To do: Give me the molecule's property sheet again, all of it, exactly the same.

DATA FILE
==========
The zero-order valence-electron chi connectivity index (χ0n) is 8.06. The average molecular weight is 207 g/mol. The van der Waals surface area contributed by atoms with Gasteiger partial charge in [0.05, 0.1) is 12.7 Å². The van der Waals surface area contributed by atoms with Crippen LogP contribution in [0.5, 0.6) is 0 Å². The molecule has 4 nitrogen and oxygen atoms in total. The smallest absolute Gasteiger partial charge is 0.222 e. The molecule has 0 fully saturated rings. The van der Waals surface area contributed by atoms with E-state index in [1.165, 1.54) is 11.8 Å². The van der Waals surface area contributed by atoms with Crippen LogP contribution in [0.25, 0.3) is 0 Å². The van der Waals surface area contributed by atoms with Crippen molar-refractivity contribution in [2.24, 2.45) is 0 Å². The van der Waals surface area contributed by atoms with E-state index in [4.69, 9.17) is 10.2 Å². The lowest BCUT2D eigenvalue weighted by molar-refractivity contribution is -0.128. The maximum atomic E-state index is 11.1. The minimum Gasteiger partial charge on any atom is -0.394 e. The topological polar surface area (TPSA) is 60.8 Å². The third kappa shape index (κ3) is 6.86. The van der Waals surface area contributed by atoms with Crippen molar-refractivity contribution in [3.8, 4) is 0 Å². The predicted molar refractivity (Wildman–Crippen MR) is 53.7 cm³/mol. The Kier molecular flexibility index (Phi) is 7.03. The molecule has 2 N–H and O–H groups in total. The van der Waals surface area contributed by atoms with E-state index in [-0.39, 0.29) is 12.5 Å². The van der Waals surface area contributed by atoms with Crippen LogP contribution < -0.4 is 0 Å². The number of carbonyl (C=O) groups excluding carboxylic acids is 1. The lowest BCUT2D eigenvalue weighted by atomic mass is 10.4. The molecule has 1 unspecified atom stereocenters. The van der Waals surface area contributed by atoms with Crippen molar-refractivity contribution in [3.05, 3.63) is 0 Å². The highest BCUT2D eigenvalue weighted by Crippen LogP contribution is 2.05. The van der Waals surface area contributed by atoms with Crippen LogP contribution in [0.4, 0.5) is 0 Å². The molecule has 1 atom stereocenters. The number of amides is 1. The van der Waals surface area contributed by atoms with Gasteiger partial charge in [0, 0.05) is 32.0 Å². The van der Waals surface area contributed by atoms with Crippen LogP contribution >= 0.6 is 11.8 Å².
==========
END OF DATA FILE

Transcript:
The zero-order valence-electron chi connectivity index (χ0n) is 8.06. The average molecular weight is 207 g/mol. The van der Waals surface area contributed by atoms with Gasteiger partial charge in [0.05, 0.1) is 12.7 Å². The van der Waals surface area contributed by atoms with Crippen LogP contribution in [0.5, 0.6) is 0 Å². The molecule has 4 nitrogen and oxygen atoms in total. The smallest absolute Gasteiger partial charge is 0.222 e. The molecule has 0 fully saturated rings. The van der Waals surface area contributed by atoms with E-state index in [1.165, 1.54) is 11.8 Å². The van der Waals surface area contributed by atoms with Crippen LogP contribution in [0.25, 0.3) is 0 Å². The van der Waals surface area contributed by atoms with Crippen molar-refractivity contribution in [2.24, 2.45) is 0 Å². The van der Waals surface area contributed by atoms with E-state index in [4.69, 9.17) is 10.2 Å². The lowest BCUT2D eigenvalue weighted by molar-refractivity contribution is -0.128. The maximum atomic E-state index is 11.1. The minimum Gasteiger partial charge on any atom is -0.394 e. The topological polar surface area (TPSA) is 60.8 Å². The third kappa shape index (κ3) is 6.86. The van der Waals surface area contributed by atoms with Crippen molar-refractivity contribution in [3.8, 4) is 0 Å². The predicted molar refractivity (Wildman–Crippen MR) is 53.7 cm³/mol. The Kier molecular flexibility index (Phi) is 7.03. The molecule has 2 N–H and O–H groups in total. The van der Waals surface area contributed by atoms with E-state index in [-0.39, 0.29) is 12.5 Å². The van der Waals surface area contributed by atoms with Crippen LogP contribution < -0.4 is 0 Å². The number of carbonyl (C=O) groups excluding carboxylic acids is 1. The lowest BCUT2D eigenvalue weighted by atomic mass is 10.4. The molecule has 1 unspecified atom stereocenters. The van der Waals surface area contributed by atoms with Crippen molar-refractivity contribution in [3.05, 3.63) is 0 Å². The highest BCUT2D eigenvalue weighted by Crippen LogP contribution is 2.05. The van der Waals surface area contributed by atoms with Crippen LogP contribution in [0.4, 0.5) is 0 Å². The molecule has 1 atom stereocenters. The number of amides is 1. The van der Waals surface area contributed by atoms with Gasteiger partial charge in [0, 0.05) is 32.0 Å². The van der Waals surface area contributed by atoms with Crippen LogP contribution >= 0.6 is 11.8 Å².